John Glanton's Gang

S. Chamberlain

Samuel Chamberlain
In his memoirs My Confession: the Recollections of a Rogue, Samuel Chamberlain narrates the demise of John Glanton's gang of scalp hunters, operating in northern Sonora and in New Mexico and Arizona (some of the particulars of this text are not accurate- dates, etc.- but it provides a first hand account of life in a scalping party). Chamberlain had left Boston and had gone West- the beginnings of an eventful life, only a small portion of which can be found here. In 1844 his father died and he traveled to Illinois; in 1846 (at sixteen) he enlisted in the "Illinois Foot Volunteers," and Private Chamberlain went to war against Mexico. Three months later he was discharged in San Antonio and immediately signed up with the First Regiment of the United States Dragoons. According to Army records on March 22, 1849, he was listed as a deserter- he had left his regiment for Glanton's gang (Chamberlain claimed that he was discharged in Mexico and had signed onto an expedition to California as a civilian when he joined Glanton). The next documented record of Chamberlain appears at the Alcalde of Los Angeles; on May 9, 1850 the survivors of the Glanton massacre, of whom Chamberlain presumably numbered, arrived there and reported an "Indian uprising" on the Colorado River.

J. Glanton

According to Chamberlain, John Glanton was born in South Carolina and migrated to Stephen Austin's settlement in Texas. There he fell in love with an orphan girl and was prepared to marry her. One day while he was gone, Lipan warriors raided the area scalping the elderly and the children and kidnapping the women- including Glanton's fiancee. Glanton and the other settlers pursued and slaughtered the natives, but during the battle the women were tomahawked and scalped. Legend has it, Glanton began a series of retaliatory raids which always yielded "fresh scalps." When Texas fought for its independence from Mexico, Glanton fought with Col. Fannin, and was one of the few to escape the slaughter of that regiment at the hands of the Mexican Gen. Urrea- the man who would eventually employ Glanton as a scalp hunter. During the Range Wars, Glanton took no side but simply assassinated individuals who had crossed him. He was banished, to no avail, by Gen. Sam Houston and fought as a "free Ranger" in the war against Mexico. Following the war he took up the Urrea's offer of $50 per Apache scalp (with a bonus of $1000 for the scalp of the Chief Santana). Local rumor had it that Glanton always "raised the hair" of the Indians he killed and that he had a "mule load of these barbarous trophies, smoke-dried" in his hut even before he turned professional.

When Chamberlain first encountered "Crying Tom" Hitchcock (one of Glanton's scalp hunters) near Tucson, the former supposedly had been tied up in the sun as punishment by a commanding officer for defying orders and sketching the Mission of San Xavier del Bac. Hitchcock cut him down and for his efforts was similarly punished. From Hitchcock, Chamberlain learned that Glanton and his army of Indian hunters had been employed by the Governor of Sonora Don D. Josť Urrea and decided to run away and join Hitchcock and Glanton. The pair set off towards Frontreras, and on the way Chamberlain got his first taste of his new life. They encountered an Apache war party which began to charge; according to Chamberlain he "drew a bead on a big chap and fired." The wounded soldier "gave a wild startling yell, and by his hands alone, dragged himself to the brink of the deep barranca, then singing his death chant and waving his hand in defiance towards us he plunged into the awful abyss"- saving his scalp from the Anglos. Apparently, Chamberlain's shot had also dispersed the rest of the party since he makes no other mention of them; at any rate the pair soon reached the rest of the hunting party.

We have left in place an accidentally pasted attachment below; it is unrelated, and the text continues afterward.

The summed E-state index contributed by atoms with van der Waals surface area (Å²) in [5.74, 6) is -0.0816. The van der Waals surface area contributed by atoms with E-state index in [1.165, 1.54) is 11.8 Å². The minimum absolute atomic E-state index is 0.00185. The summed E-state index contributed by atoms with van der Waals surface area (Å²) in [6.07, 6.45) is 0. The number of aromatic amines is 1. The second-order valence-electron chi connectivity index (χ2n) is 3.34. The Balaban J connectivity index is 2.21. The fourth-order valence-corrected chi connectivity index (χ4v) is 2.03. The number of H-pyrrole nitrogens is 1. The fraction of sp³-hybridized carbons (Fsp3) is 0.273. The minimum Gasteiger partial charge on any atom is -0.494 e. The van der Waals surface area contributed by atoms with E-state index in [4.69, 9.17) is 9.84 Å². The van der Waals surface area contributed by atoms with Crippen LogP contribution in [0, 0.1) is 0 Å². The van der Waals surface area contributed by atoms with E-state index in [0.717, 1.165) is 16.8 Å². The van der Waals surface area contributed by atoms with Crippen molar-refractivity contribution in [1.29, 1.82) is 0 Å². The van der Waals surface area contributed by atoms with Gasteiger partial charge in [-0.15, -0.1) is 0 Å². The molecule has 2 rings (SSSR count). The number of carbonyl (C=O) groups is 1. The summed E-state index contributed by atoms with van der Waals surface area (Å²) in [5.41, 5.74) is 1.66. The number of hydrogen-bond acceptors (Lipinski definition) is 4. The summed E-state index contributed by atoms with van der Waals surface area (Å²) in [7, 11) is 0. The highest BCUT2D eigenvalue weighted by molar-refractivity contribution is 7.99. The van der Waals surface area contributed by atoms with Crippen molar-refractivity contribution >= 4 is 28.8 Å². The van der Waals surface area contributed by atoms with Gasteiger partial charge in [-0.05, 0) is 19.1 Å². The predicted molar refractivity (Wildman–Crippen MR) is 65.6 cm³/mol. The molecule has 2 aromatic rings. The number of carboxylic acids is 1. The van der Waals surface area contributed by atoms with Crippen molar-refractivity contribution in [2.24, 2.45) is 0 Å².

Judge Holden

Glanton's gang consisted of "Sonorans, Cherokee and Delaware Indians, French Canadians, Texans, Irishmen, a Negro and a full-blooded Comanche," and when Chamberlain joined them they had gathered thirty-seven scalps and considerable losses from two recent raids (Chamberlain implies that they had just begun their careers as scalp hunters but other sources suggest that they had been engaged in the trade for sometime- regardless there is little specific documentation of their prior activities). Second in command to Glanton was a Texan- Judge Holden. In describing him, Chamberlain claimed, "a cooler blooded villain never went unhung;" Holden was well over six feet, "had a fleshy frame, [and] a dull tallow colored face destitute of hair and all expression" and was well educated in geology and mineralogy, fluent in native dialects, a good musician, and "plum centre" with a firearm. Chamberlain saw him also as a coward who would avoid equal combat if possible but would not hesitate to kill Indians or Mexicans if he had the advantage. Rumors also abounded about atrocities committed in Texas and the Cherokee nation by him under a different name. Before the gang left Frontreras, Chamberlain claims that a ten year old girl was found "foully violated and murdered" with "the mark of a large hand on her throat," but no one ever directly accused Holden.